Will Doyle, Ph.D.
Postsecondary Content Expert, 2013 - present

Will Doyle is an Associate Professor of higher education in the Department of Leadership, Policy and Organizations at Peabody College of Vanderbilt University. His research includes evaluating the impact of higher education policy, the antecedents and outcomes of higher education policy at the state and federal levels, and the study of political behavior as it affects higher education. Before joining the faculty at Vanderbilt, he was Senior Policy Analyst at the National Center for Public Policy and Higher Education. He serves as an Associate Editor of Research in Higher Education and is on the editorial board of Journal of Higher Education and Educational Evaluation and Policy Analysis. His work has appeared in outlets such as Journal of Higher Education, Research in Higher Education, Educational Evaluation and Policy Analysis Teachers College Record, and Economic of Education Review. During 2004–13, he was an Associate Editor of Change magazine, where he wrote the “Playing the Numbers” column, which explained quantitative research to a broader policy and practitioner audience.

The team conducts reviews using the Postsecondary Education Evidence Review Protocol. This area is currently active and conducting reviews.

Primary Mathematics

Mark Dynarski, Ph.D.
Methodological Lead, 2015 - present

Dr. Mark Dynarski is president of Pemberton Research, specializing in education and social program evaluation. Until 2010, Dr. Dynarski was vice president at Mathematica and the director of the WWC. Dr. Dynarski currently serves as the principal investigator of studies of teacher preparation programs and the DC Opportunity Scholarship Program. He also provides evaluation technical assistance to IES and its Regional Education Laboratories and for the Children & Youth Programme sponsored by the Atlantic Philanthropies in the Republic of Ireland and Northern Ireland. Dr. Dynarski is currently a senior fellow (nonresident) of the Brookings Institution. He is a member of the National Research Council’s Board on Testing and Assessment, serving on its committee to evaluate school reforms in the District of Columbia. Previously, he was on the National Research Council’s committee to formulate indicators of progress in STEM (science, technology, engineering, and math) education, and its committee to evaluate the National Board of Professional Teaching Standards. He has published widely in peer-reviewed journals and presents findings at conferences of researchers, policymakers, practitioners, and journalists. He is an associate editor of Effective Education, on the editorial board of The Elementary School Journal, and has served as an associate editor of Educational Evaluation and Policy Analysis and the Economics of Education Review.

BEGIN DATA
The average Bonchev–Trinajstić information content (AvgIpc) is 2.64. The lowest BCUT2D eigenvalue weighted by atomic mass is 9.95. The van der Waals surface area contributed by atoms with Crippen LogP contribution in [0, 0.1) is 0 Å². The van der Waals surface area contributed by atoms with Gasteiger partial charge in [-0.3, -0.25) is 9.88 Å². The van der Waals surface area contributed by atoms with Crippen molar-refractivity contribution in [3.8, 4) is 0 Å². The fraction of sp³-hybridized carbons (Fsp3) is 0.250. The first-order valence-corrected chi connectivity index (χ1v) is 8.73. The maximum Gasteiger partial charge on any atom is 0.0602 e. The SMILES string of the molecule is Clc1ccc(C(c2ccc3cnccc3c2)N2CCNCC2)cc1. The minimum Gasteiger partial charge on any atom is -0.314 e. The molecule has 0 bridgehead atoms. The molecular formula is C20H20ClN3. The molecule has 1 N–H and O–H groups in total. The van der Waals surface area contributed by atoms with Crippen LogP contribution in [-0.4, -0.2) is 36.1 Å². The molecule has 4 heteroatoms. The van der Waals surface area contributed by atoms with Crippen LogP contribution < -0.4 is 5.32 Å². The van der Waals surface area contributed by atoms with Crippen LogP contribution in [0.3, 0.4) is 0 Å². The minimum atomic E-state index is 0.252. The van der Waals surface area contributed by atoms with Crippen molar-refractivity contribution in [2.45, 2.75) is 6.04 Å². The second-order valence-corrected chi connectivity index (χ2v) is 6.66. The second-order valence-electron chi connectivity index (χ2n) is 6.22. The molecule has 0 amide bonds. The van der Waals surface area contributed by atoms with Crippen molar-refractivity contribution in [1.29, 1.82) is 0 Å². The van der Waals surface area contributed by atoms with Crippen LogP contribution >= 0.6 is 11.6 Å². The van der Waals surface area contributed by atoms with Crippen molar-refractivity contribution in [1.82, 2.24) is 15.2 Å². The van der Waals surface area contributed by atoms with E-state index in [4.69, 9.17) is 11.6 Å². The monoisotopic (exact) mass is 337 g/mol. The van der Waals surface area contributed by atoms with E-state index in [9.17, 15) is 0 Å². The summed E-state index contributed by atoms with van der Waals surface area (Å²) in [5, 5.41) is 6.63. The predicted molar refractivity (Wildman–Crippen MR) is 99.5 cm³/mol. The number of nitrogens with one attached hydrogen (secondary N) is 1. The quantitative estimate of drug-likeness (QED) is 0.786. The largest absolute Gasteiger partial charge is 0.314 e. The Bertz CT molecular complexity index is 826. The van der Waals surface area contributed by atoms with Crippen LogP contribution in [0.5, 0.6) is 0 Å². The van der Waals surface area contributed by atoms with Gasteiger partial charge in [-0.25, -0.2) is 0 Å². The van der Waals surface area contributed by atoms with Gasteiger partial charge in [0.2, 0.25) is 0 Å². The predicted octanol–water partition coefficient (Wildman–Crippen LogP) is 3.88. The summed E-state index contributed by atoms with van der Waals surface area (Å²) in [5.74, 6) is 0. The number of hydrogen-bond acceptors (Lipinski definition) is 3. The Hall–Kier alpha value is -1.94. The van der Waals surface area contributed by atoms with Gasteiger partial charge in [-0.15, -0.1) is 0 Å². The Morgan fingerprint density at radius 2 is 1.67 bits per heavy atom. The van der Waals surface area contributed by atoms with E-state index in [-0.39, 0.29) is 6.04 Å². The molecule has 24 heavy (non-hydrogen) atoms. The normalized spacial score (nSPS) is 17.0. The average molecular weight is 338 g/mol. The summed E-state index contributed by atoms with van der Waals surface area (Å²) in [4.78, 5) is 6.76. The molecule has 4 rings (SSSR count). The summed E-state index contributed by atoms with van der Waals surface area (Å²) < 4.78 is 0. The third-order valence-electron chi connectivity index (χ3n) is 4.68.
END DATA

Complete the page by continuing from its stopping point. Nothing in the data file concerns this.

Tom Loveless, Ph.D.
Content Expert, 2013 - present

Dr. Tom Loveless is a nonresident senior fellow on education policy in Governance Studies at the Brookings Institution. He has written articles for The Wilson Quarterly, Education Next, the American Journal of Education, Educational Policy, Educational Leadership, Educational Administration Quarterly, and Educational Evaluation and Policy Analysis. He also authors The Brown Center Report on American Education, an annual report explaining important trends in achievement test scores. Dr. Loveless has written a book, The Tracking Wars: State Reform Meets School Policy. He is also the editor of The Great Curriculum Debate: How Should We Teach Reading and Math? and Lessons Learned: What International Assessments Tell Us About Math Achievement. Dr. Loveless is a member of the Koret Task Force on K–12 Education at the Hoover Institution, Stanford University. He was selected as a National Academy of Education Spencer Post-Doctoral Fellow in 1995. From 2004 to 2012, Dr. Loveless represented the United States at the General Assembly of the International Association for the Evaluation of Educational Attainment, a 60-nation organization that governs international testing. From 2006 to 2008, he served on the President’s National Mathematics Advisory Panel.

The team conducts reviews using the Primary Mathematics Evidence Review Protocol. This area is currently active and conducting reviews.

Science

Steve Schneider
Principal Investigator, 2011 - 2015
Content Expert, 2011 - 2015

Andrei Streke, Ph.D.
Methodological Lead, 2011 - 2015

The team conducted reviews using the Science Evidence Review Protocol. This area is currently inactive and not conducting reviews.

Secondary Mathematics

Mark Dynarski, Ph.D.
Methodological Lead, 2015 - present

Dr. Mark Dynarski is president of Pemberton Research, specializing in education and social program evaluation. Until 2010, Dr. Dynarski was vice president at Mathematica and the director of the WWC. Dr. Dynarski currently serves as the principal investigator of studies of teacher preparation programs and the DC Opportunity Scholarship Program. He also provides evaluation technical assistance to IES and its Regional Education Laboratories and for the Children & Youth Programme sponsored by the Atlantic Philanthropies in the Republic of Ireland and Northern Ireland. Dr. Dynarski is currently a senior fellow (nonresident) of the Brookings Institution. He is a member of the National Research Council’s Board on Testing and Assessment, serving on its committee to evaluate school reforms in the District of Columbia. Previously, he was on the National Research Council’s committee to formulate indicators of progress in STEM (science, technology, engineering, and math) education, and its committee to evaluate the National Board of Professional Teaching Standards. He has published widely in peer-reviewed journals and presents findings at conferences of researchers, policymakers, practitioners, and journalists. He is an associate editor of Effective Education, on the editorial board of The Elementary School Journal, and has served as an associate editor of Educational Evaluation and Policy Analysis and the Economics of Education Review.